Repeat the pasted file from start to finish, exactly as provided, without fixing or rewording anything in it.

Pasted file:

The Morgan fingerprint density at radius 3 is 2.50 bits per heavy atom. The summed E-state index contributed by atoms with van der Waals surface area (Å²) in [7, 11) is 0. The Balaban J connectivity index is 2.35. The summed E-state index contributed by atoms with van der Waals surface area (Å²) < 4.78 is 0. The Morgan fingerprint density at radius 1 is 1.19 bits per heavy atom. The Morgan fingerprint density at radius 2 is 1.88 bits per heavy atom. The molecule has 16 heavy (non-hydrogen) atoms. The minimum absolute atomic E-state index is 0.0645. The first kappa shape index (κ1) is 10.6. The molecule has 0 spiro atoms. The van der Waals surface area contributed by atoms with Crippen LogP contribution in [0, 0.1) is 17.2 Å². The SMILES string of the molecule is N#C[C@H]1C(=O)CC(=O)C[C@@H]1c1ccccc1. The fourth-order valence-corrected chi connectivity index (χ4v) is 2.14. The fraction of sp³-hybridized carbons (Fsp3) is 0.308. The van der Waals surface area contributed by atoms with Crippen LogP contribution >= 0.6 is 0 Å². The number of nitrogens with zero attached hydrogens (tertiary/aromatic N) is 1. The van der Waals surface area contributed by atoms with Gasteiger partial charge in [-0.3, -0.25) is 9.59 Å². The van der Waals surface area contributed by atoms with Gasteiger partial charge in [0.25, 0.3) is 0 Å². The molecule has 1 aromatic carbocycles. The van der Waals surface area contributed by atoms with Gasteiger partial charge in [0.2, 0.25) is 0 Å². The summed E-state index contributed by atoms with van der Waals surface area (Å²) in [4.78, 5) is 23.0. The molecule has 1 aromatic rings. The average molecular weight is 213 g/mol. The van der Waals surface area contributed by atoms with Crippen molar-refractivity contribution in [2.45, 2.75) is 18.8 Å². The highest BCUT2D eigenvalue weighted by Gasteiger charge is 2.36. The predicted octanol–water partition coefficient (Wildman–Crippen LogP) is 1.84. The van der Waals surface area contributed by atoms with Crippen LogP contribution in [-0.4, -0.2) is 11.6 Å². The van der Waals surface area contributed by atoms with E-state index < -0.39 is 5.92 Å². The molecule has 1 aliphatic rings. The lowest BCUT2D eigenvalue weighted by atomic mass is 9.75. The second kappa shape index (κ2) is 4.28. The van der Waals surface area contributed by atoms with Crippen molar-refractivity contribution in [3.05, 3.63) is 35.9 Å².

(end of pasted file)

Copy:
The Morgan fingerprint density at radius 3 is 2.50 bits per heavy atom. The summed E-state index contributed by atoms with van der Waals surface area (Å²) in [7, 11) is 0. The Balaban J connectivity index is 2.35. The summed E-state index contributed by atoms with van der Waals surface area (Å²) < 4.78 is 0. The Morgan fingerprint density at radius 1 is 1.19 bits per heavy atom. The Morgan fingerprint density at radius 2 is 1.88 bits per heavy atom. The molecule has 16 heavy (non-hydrogen) atoms. The minimum absolute atomic E-state index is 0.0645. The first kappa shape index (κ1) is 10.6. The molecule has 0 spiro atoms. The van der Waals surface area contributed by atoms with Crippen LogP contribution in [0, 0.1) is 17.2 Å². The SMILES string of the molecule is N#C[C@H]1C(=O)CC(=O)C[C@@H]1c1ccccc1. The fourth-order valence-corrected chi connectivity index (χ4v) is 2.14. The fraction of sp³-hybridized carbons (Fsp3) is 0.308. The van der Waals surface area contributed by atoms with Crippen LogP contribution >= 0.6 is 0 Å². The number of nitrogens with zero attached hydrogens (tertiary/aromatic N) is 1. The van der Waals surface area contributed by atoms with Gasteiger partial charge in [-0.3, -0.25) is 9.59 Å². The van der Waals surface area contributed by atoms with Gasteiger partial charge in [0.25, 0.3) is 0 Å². The molecule has 1 aromatic carbocycles. The van der Waals surface area contributed by atoms with Gasteiger partial charge in [0.2, 0.25) is 0 Å². The summed E-state index contributed by atoms with van der Waals surface area (Å²) in [4.78, 5) is 23.0. The molecule has 1 aromatic rings. The average molecular weight is 213 g/mol. The van der Waals surface area contributed by atoms with Crippen molar-refractivity contribution in [2.45, 2.75) is 18.8 Å². The highest BCUT2D eigenvalue weighted by Gasteiger charge is 2.36. The predicted octanol–water partition coefficient (Wildman–Crippen LogP) is 1.84. The van der Waals surface area contributed by atoms with Crippen LogP contribution in [-0.4, -0.2) is 11.6 Å². The van der Waals surface area contributed by atoms with E-state index < -0.39 is 5.92 Å². The molecule has 1 aliphatic rings. The lowest BCUT2D eigenvalue weighted by atomic mass is 9.75. The second kappa shape index (κ2) is 4.28. The van der Waals surface area contributed by atoms with Crippen molar-refractivity contribution in [3.05, 3.63) is 35.9 Å².